SKEPTICS SCOFFED — and not altogether without reason — when President Obama vowed to make major progress on domestic policy through the use of his executive power alone. In at least one instance, however, Mr. Obama’s administration has shown that it is possible to reform government significantly without a new act of Congress and without crossing constitutional boundaries.
We refer to the Department of Health and Human Services’ announcement that from now on it will greatly expand public disclosure of doctor-specific data on Medicare payments. This will enable the public to know, in detail, what happens to the $70 billion-plus that the program spends on physician services each year. Previously, such data had been off-limits due to supposed doctor privacy concerns. But last year a federal judge in Florida, Marcia Morales Howard, lifted that ban, citing the public interest in illuminating potential fraud and abuse in the vast Medicare program — which made $28.8 billion in improper payments during 2011, according to the Government Accountability Office. And HHS decided to incorporate the court’s reasoning into new regulations.
Under the new HHS rule, the Center for Medicare and Medicaid Services (CMS) will begin posting a data set on the types of medical services furnished by individual providers, along with the charges submitted for each. Individual patients will not be identified. Doctors who see fewer than 11 Medicare patients per year will be exempt. “Release of physician-identifiable payment information will serve a significant public interest by increasing transparency of Medicare,” CMS Principal Deputy Administrator Jonathan Blum noted in a letter to the American Medical Association about his agency’s decision.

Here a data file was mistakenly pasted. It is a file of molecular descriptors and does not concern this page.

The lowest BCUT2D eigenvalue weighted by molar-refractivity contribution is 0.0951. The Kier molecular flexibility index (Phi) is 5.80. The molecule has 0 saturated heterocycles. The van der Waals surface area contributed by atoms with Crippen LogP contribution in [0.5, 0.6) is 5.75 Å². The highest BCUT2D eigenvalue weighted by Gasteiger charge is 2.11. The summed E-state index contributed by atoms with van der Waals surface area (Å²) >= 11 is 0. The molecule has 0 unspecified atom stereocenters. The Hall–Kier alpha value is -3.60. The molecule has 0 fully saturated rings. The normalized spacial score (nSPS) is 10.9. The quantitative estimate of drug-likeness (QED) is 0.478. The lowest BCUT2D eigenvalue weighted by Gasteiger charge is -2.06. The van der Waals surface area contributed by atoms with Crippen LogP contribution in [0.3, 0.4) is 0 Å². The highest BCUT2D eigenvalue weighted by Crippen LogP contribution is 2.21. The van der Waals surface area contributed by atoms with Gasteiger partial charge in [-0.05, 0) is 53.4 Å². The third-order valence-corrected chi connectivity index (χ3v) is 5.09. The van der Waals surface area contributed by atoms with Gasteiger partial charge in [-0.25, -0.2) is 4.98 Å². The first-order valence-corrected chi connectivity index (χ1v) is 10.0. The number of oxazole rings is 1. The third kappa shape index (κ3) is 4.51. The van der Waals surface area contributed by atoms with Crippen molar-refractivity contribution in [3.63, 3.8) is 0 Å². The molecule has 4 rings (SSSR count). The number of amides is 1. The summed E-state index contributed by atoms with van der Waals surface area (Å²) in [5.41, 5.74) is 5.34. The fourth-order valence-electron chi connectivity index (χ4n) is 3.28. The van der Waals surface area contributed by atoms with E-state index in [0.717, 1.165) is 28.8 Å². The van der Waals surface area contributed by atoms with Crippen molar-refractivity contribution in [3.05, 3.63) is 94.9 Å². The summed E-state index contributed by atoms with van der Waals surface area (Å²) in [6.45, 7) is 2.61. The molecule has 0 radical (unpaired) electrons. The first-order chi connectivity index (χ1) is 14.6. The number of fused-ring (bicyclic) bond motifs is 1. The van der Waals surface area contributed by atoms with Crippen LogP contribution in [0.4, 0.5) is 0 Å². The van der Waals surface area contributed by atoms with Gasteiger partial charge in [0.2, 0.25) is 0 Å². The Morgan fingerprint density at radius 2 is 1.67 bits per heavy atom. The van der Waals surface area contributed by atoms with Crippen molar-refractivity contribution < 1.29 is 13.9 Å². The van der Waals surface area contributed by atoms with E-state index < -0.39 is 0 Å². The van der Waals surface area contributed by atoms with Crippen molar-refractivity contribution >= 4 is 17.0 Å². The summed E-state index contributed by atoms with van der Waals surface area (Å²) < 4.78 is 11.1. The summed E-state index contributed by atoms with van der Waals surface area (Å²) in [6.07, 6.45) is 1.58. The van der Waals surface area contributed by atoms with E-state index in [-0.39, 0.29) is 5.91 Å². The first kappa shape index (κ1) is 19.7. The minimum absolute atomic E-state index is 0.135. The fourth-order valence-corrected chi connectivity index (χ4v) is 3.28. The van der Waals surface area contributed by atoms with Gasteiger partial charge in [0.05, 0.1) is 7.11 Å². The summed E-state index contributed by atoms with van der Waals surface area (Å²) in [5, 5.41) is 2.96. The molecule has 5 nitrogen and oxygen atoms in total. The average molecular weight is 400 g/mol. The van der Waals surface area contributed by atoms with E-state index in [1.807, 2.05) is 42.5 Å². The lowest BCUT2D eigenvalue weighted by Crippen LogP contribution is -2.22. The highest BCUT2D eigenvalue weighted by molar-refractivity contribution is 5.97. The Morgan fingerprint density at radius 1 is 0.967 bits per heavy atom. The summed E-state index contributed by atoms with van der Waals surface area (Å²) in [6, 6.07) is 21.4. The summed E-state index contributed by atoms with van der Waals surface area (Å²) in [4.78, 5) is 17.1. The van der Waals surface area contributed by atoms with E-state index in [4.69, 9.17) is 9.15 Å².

Credit is due to our colleagues at Dow Jones, who used more limited physician data obtained under the Freedom of Information Act to uncover physician conflicts of interest, unnecessary surgeries and other Medicare abuses in a series of Wall Street Journal articles during 2010 and 2011. Dow Jones and others sued for wider disclosure, which led to Judge Howard’s ruling. Legislation proposed by Sens. Ron Wyden (D-Ore.) and Charles E. Grassley (R-Iowa) also contributed to the pressure for greater openness.
The Obama administration’s decision should accomplish most of the Wyden-Grassley bill’s goal — without great new expenditures of public money. To the contrary, taxpayers should reap considerable savings, once journalists and others start mining the data for patterns of questionable billing. Indeed, the very existence of this powerful new form of public scrutiny could be a powerful deterrent against waste and abuse.